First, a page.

March 21st, 2023 — This particular incident is pretty irresistible as a teachable moment because nowhere in our materials on trauma informed care do we really dig into how bureaucracy can function as a trauma trigger, especially for low income people, and I bet there are a lot of people who don’t really understand how that works.
March 21st, 2023 — As passionate as I am about trauma informed care, it was definitely not my goal to put on a demonstration of the need for it.
March 21st, 2023 — In general, when somebody gets triggered by bureaucracy the way I did, the best case scenario for what happens next is NOTHING. The person gets overwhelmed and flees the scene, and that’s all. Maybe they pull themselves together to try again another day. It’s more likely, though, that what follows is punitive consequences in some form or another, from the bureaucracy itself.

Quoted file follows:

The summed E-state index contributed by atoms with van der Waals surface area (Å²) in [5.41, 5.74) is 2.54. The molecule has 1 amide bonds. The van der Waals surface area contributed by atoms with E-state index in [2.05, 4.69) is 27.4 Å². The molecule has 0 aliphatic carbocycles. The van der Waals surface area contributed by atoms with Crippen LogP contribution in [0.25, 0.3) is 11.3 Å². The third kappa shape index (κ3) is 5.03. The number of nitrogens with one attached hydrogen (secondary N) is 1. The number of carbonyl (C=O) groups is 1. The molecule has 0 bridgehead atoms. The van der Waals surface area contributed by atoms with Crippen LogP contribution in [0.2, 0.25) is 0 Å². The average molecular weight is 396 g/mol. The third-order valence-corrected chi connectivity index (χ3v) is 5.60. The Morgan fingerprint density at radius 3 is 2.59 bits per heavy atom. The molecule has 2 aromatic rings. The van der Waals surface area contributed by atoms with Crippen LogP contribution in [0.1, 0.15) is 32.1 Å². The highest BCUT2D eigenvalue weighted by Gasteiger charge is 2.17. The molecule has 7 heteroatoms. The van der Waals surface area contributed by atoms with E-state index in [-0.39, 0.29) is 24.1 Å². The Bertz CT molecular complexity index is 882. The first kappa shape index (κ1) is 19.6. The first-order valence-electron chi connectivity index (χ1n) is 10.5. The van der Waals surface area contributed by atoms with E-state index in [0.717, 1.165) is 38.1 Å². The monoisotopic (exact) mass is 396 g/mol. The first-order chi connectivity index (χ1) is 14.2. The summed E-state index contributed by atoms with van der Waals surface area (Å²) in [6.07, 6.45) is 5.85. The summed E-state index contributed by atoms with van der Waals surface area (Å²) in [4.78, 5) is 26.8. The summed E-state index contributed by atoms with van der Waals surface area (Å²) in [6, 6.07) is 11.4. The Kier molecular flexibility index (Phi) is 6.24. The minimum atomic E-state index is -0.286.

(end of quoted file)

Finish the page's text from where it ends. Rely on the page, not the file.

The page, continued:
June 9th, 2023 — Acupuncture is full of uncertainty. Sometimes people are drawn to acupuncture’s other good qualities without realizing that uncertainty is part of the package.